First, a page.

Protagonist Darcie yo-yos between fury and apathy, drug abuse and sobriety, hopelessness and dark optimism. Her mother is dead, her father is cruel and neglectful, her boyfriends and exes drift in for sex and out for anything resembling intimacy. (Whether the novel’s “Darcie” is a thinly veiled version of Wilder herself or an entirely new creation was unclear to me.)
And…that’s it. Other things happen, but indistinctly and out of order. I normally hate feeling so alienated from the plot, but in Wilder’s skilled hands, the effect is intimate. “im the kid you’re thinking about when you look at your friend and hope they never have kids,” Darcie informs the reader, referring to her own parents; the tone rests on a knife’s edge between real pain and pity-me flippancy, a blend that’s all too familiar in the internet age.
literally show me a healthy person may be thin on plot, but it’s thick on voyeuristic dread. Each snippet of text feels like a missive to somebody, and the myopic focus on Darcie heightens the effect: we only know her side of the story, just as we can only really know our own. It’s a novel that feels genuinely of its time–a response to rapidly evolving technology that can isolate as easily as it connects.
The framing may be new, but literally show me a healthy person has the clear DNA of that evergreen literary sub-genre, the sex, drugs, & rock ‘n’ roll book. But where’s there’s usually something wistful about those stories–in a world with no consequences, I think everyone secretly would want to be a beautiful, drugged-up genius–Darcie’s one-night stands, alcohol binges, and experiments with drugs are portrayed as shattering acts of self-destruction, not wistful at all.
Darcie’s just sad. She’s your cool Instagram friend who’s actually a complete mess; she’s the drunk girl with day-old makeup that you see having sloppy shouting matches in bars. She’s led a legitimately horrible life filled with horrible people. You want to slap her as much as embrace her: can’t you see what you’re doing to your life? Yes, she can see, but she still doesn’t know how to change.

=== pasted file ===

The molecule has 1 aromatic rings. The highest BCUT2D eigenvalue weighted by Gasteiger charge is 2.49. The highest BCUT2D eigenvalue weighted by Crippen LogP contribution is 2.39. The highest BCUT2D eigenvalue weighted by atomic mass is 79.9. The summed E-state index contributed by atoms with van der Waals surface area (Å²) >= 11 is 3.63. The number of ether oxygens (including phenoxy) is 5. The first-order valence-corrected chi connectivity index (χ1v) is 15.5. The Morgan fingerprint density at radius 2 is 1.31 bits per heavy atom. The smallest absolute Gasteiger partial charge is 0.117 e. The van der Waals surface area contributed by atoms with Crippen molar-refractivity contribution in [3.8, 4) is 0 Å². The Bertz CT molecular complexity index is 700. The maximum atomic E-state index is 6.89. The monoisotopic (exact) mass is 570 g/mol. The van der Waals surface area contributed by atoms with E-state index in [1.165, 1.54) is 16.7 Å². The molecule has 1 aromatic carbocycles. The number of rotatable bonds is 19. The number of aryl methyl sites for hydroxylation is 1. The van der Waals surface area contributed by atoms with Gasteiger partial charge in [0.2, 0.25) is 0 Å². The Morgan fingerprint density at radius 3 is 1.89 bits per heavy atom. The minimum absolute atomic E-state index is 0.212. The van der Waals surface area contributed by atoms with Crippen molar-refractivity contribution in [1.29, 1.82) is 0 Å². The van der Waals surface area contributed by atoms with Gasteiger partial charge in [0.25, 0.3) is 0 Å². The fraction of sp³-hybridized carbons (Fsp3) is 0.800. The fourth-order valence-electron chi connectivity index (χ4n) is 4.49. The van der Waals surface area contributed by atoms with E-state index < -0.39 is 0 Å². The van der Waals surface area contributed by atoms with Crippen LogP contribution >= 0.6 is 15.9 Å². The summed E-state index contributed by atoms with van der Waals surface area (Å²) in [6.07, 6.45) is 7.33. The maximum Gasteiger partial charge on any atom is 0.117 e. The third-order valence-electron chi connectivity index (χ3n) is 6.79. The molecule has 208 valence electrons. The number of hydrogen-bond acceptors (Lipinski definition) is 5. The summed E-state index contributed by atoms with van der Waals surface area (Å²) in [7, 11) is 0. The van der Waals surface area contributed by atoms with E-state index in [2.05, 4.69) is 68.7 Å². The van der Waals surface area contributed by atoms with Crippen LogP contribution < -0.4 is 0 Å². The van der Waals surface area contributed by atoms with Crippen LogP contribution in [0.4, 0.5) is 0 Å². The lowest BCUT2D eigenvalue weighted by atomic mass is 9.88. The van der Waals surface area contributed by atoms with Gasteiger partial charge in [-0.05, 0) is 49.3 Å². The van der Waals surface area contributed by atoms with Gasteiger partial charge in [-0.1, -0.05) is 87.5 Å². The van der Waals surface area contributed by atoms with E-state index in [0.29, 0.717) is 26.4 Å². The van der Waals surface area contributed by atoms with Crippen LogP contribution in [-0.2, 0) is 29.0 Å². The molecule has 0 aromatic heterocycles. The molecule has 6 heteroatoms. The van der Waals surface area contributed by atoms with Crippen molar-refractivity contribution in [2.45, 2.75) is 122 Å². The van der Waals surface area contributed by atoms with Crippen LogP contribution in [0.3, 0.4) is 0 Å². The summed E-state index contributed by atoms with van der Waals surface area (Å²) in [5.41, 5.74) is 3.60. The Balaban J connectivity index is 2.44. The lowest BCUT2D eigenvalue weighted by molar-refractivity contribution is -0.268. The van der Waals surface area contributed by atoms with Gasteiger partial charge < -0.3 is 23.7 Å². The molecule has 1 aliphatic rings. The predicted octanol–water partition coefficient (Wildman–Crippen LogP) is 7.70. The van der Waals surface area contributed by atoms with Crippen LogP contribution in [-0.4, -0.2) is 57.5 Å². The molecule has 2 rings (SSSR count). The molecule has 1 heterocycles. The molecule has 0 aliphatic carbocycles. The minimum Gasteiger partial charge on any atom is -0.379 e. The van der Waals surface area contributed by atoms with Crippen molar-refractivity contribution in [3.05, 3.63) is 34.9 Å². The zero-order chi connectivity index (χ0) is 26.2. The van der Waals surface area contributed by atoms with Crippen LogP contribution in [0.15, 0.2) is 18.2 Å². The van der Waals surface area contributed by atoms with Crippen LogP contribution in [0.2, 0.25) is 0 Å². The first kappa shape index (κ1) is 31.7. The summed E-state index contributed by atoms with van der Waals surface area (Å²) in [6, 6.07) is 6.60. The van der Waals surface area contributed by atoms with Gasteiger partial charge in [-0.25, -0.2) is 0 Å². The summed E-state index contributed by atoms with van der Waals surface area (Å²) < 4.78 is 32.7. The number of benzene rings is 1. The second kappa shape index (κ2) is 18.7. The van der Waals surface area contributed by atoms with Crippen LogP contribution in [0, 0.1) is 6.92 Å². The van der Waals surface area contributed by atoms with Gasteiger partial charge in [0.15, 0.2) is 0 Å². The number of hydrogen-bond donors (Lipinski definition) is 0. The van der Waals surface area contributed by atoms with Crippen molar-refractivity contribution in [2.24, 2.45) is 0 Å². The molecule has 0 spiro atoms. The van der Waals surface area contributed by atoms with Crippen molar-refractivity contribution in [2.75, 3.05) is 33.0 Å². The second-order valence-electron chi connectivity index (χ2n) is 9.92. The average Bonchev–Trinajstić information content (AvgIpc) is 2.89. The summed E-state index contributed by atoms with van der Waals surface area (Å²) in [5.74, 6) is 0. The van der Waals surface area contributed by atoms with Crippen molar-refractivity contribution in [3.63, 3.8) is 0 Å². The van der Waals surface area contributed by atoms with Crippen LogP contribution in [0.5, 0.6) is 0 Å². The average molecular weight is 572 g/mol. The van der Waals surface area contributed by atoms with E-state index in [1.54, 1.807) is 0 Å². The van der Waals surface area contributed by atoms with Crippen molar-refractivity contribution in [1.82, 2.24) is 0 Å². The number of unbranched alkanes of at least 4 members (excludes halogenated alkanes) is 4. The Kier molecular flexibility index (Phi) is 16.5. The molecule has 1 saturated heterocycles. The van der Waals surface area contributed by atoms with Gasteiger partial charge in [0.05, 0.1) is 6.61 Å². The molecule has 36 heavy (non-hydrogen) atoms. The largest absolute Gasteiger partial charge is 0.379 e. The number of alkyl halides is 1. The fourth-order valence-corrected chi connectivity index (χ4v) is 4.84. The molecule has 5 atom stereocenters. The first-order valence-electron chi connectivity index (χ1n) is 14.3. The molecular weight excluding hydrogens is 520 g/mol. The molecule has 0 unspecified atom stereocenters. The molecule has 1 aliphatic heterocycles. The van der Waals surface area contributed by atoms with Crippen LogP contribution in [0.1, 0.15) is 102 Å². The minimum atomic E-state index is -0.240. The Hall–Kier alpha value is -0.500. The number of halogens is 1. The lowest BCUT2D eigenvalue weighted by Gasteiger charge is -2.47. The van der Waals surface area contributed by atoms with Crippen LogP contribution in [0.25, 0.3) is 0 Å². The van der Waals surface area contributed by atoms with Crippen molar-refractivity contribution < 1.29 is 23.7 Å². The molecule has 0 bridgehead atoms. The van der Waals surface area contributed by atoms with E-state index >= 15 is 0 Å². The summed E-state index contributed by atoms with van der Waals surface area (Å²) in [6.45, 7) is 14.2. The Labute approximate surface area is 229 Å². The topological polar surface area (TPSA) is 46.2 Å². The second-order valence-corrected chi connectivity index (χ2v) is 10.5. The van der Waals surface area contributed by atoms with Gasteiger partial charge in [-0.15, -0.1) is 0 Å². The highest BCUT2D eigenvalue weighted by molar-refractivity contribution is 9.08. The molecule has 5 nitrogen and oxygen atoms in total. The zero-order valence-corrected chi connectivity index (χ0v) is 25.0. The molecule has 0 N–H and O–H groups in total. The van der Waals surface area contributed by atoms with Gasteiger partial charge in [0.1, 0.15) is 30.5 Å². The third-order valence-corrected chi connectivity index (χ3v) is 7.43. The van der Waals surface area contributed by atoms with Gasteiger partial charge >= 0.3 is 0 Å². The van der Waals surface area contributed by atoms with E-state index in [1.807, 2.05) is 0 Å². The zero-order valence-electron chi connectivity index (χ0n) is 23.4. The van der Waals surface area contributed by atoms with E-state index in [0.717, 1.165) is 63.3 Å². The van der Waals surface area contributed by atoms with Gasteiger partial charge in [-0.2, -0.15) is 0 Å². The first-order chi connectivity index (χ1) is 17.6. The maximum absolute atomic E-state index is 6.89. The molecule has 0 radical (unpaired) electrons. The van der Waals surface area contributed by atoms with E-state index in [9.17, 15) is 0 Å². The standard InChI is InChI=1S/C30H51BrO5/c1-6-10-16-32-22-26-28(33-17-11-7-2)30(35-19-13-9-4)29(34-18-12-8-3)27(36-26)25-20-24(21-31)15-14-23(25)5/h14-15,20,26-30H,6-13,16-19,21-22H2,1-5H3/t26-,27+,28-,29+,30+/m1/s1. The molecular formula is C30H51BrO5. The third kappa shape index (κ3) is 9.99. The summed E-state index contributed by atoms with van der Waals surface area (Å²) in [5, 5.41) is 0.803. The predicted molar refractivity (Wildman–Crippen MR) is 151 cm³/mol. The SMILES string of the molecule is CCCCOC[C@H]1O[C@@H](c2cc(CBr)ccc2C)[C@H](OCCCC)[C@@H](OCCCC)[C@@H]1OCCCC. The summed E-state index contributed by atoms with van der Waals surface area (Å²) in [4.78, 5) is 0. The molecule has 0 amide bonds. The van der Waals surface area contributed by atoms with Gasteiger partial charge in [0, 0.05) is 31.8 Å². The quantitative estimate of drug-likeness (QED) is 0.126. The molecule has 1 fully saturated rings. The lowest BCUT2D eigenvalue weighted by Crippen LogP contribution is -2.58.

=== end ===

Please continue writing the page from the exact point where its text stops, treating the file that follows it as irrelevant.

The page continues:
If literally show me a healthy person has a fault, it’s that it’s slightly too honest. There were constant discussions of cum (yep! this book is very explicit!) when I wanted a little more plot; Darcie’s repetitive self-destruction is at times, well…repetitive, just like those patterns are in real life, but not how I like them in fiction. I also think the beginning is the weakest part of the book, which is unfortunate, because it ups the risk of people setting it aside.
Then again, if you–like me–lose countless hours to writing and un-writing texts and social media statuses when real life is too much to take, that honesty might be literally show me a healthy person’s most appealing quality. This novel hits a nerve. 4/5 stars.
I purchased this book myself and I was in no way compensated for this review.
Friday Bookbag is a weekly feature where I share a list of books I’ve borrowed, bought, or otherwise acquired during the week. It’s my chance to buzz about my excitement for books I might not get the chance to review.
Side note: I’ve been reading so many review-worthy books lately that I’m considering adding a second scheduled slot for reviews like I’m already doing with Monday Reads–I’m thinking on Thursdays or even Saturdays–or maybe I’ll drop extra reviews in randomly…I’m not sure yet!
Musings aside, here are two books I picked up this week that I’m dying to read.
Hortensia James and Marion Agostino are neighbors. One is black, the other white. Both are successful women with impressive careers. Both have recently been widowed and are living with questions, disappointments, and secrets that have brought them shame. And each has something that the woman next door deeply desires.
Sworn enemies, the two share a hedge and a deliberate hostility, which they maintain with a zeal that belies their age. But, one day, an unexpected event forces Hortensia and Marion together. As the physical barriers between them collapse, their bickering softens into conversation. But are these sparks of connection enough to ignite a friendship, or is it too late to expect these women to change?
Source: the library
Why I’m excited: This has been my year of making a conscious effort to read more books by women, and especially books about women who are different from myself. I’m 23, not in my 80s as these two characters are, and I’ll be interested to see if I find this book relatable anyway…even if I don’t, it promises to be funny and sweet, something I need this week.
Freshly disengaged from her fiancé and feeling that life has not turned out quite the way she planned, thirty-year-old Ruth quits her job, leaves town, and arrives at her parents’ home to find family life more complicated than she’d realized. Her father, a prominent history professor, is losing his memory. Her mother, like Ruth, is smarting from a betrayal. But over the course of a year, the comedy in Ruth’s situation takes hold, gently transforming her grief.
Source: the library